The first half of 2022 was painful for the automotive sector, with most car stocks dropping farther than the broader market. But that pain can create opportunity: Several stocks look like big winners, according to Wall Street.
The second quarter was especially brutal: The
dropped 16.5%, the
Dow Jones Industrial Average
slid 11.8%, and the average automotive stock dived about 25%. Inflation and rising interest rates sapped investor enthusiasm for all stocks and hit the auto sector a little harder.
Inflation threatens profit margins for car companies via higher costs, and higher rates threaten demand because most cars are purchased with financing. Rising rates also make monthly payments more expensive.
Despite the tough backdrop, Wall Street sees opportunity. The best bets, based on analyst target prices, are:
(GM), parts maker
(APTV), Chinese EV firm
), and parts maker
(MGA). The average gain implied by price targets is about 66%, given where the stocks closed at the end of June.
Analysts price targets, of course, are just one way to screen for new ideas. And when markets become volatile—like they were in the second quarter—these targets can often lag behind actual stock prices, on the upside or downside.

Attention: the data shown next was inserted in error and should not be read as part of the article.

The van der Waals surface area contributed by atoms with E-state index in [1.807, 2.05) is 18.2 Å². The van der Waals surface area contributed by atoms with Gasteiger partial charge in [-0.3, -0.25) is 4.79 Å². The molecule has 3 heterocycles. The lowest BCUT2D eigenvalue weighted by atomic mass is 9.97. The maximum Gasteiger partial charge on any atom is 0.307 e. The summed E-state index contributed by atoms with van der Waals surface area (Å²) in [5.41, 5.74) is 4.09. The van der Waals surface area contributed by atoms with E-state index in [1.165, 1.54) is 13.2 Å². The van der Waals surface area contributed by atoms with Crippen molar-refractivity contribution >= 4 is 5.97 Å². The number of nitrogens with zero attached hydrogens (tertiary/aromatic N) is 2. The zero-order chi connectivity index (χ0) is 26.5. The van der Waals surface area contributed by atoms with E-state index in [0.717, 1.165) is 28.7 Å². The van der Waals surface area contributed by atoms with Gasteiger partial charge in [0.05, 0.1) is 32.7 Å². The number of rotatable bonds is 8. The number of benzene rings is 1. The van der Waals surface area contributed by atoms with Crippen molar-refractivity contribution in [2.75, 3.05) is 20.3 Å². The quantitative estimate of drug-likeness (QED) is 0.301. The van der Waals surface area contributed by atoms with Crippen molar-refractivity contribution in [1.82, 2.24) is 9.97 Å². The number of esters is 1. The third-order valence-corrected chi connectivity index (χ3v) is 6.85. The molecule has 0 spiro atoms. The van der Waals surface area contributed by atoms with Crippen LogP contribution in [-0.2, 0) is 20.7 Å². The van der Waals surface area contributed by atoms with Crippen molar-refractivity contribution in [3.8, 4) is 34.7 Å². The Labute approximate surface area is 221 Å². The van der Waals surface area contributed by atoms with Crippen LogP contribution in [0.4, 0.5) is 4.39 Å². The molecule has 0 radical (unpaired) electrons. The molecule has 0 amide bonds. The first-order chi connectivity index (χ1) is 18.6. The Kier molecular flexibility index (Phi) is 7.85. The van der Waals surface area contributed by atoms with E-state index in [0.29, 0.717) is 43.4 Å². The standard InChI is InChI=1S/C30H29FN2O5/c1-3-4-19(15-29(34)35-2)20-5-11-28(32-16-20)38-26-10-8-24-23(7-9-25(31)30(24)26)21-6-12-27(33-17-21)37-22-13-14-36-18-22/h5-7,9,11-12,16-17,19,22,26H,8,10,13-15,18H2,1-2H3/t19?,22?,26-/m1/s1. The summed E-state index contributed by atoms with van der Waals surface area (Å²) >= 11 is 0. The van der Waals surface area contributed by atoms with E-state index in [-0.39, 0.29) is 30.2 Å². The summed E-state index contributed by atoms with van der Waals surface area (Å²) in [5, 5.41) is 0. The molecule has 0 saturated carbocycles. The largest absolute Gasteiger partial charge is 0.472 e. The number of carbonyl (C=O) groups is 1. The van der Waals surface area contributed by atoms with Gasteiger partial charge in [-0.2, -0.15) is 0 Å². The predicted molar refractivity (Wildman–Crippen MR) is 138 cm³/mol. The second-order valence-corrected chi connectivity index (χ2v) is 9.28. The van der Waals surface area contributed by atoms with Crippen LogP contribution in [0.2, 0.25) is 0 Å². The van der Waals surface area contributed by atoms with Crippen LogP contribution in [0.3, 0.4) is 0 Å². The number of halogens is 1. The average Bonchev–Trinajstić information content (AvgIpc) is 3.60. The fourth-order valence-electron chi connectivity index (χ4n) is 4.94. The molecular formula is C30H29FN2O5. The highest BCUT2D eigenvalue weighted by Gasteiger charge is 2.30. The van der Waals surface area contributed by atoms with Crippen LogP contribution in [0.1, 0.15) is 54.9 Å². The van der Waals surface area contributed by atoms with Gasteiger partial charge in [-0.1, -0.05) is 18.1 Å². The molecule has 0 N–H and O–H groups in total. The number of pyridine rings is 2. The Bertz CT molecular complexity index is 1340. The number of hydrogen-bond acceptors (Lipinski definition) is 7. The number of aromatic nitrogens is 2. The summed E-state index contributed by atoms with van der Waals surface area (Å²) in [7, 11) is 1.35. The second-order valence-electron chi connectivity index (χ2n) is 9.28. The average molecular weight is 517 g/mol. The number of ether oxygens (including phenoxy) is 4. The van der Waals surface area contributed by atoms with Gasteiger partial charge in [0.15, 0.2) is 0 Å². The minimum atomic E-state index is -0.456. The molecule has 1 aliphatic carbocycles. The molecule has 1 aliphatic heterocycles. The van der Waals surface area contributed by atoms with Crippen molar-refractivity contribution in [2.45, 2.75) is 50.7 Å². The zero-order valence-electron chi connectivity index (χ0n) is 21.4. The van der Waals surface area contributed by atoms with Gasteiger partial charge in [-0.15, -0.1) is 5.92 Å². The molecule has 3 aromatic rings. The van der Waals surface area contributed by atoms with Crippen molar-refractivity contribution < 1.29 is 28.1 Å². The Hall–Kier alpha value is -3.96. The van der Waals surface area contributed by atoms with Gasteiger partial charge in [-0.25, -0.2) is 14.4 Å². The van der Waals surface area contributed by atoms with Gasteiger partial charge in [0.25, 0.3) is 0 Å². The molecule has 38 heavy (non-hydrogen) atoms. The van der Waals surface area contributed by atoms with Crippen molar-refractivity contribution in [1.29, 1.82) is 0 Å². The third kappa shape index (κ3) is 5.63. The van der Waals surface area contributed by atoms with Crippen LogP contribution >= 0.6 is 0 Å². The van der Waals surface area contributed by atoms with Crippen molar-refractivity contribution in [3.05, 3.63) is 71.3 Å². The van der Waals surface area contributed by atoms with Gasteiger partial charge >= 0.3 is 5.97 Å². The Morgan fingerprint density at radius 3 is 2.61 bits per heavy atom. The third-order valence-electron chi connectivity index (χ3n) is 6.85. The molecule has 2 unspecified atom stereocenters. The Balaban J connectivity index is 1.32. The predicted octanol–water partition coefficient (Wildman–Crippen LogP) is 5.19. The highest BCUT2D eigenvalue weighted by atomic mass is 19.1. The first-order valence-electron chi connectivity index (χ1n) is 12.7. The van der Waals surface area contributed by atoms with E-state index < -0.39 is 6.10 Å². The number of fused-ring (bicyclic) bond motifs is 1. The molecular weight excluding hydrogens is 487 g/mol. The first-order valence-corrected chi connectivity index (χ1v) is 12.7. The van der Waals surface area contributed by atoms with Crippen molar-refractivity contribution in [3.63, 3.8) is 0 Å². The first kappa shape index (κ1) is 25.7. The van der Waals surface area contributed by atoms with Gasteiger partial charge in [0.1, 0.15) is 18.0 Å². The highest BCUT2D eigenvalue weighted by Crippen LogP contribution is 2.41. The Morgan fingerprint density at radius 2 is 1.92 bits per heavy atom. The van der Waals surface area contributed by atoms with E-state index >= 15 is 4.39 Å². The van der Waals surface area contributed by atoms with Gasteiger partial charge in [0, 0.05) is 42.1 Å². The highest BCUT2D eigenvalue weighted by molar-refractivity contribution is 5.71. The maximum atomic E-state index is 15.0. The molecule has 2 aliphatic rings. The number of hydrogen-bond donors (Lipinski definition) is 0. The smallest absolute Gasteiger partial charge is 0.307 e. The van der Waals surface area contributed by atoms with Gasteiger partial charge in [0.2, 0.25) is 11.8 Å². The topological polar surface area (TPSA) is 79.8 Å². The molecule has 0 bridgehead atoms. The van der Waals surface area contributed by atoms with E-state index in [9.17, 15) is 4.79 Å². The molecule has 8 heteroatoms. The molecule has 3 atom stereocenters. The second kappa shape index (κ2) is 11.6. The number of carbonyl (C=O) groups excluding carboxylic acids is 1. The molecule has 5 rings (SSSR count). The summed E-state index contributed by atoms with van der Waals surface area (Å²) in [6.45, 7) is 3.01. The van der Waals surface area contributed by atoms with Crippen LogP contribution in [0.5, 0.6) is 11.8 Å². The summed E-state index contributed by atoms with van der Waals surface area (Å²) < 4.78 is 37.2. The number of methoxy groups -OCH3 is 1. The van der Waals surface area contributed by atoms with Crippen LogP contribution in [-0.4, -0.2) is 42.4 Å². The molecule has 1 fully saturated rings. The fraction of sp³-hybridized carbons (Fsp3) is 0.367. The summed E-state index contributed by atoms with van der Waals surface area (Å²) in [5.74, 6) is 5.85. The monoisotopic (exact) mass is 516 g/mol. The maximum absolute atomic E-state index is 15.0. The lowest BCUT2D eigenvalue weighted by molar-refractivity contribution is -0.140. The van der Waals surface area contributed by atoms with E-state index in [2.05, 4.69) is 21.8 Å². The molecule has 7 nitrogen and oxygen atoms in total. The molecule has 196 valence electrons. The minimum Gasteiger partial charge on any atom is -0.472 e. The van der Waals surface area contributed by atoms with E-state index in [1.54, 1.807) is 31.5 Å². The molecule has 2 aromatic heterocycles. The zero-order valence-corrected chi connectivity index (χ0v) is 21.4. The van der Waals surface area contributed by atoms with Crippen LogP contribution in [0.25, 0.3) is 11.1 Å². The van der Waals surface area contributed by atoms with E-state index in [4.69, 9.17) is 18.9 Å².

Those five stocks, however, also have above-average Buy-rating ratios. The ratio is the number of Buy ratings compared with the total number of ratings. The average Buy-rating ratio for stocks in the S&P 500 is about 58%. Analysts ratings aren’t the be-all, end-all for investors, but they can help ensure investors aren’t looking at stocks that are cheap for some fundamental reason.
Excluding the Buy-ratio criteria adds some other interesting candidates for investors to consider.
Price targets for Tesla
(NKLA) shares imply upside of 33%, 98%, 113%, and 142%, respectively, based on June 30 closing prices.
More than half of analysts covering
and Rivian rate shares Buy. Less than 25% of analysts covering
rate shares Buy.
In any case, things should get better eventually for car stocks as well as the broader market—they usually do, especially once shares are cheap enough.
Write to Al Root at [email protected]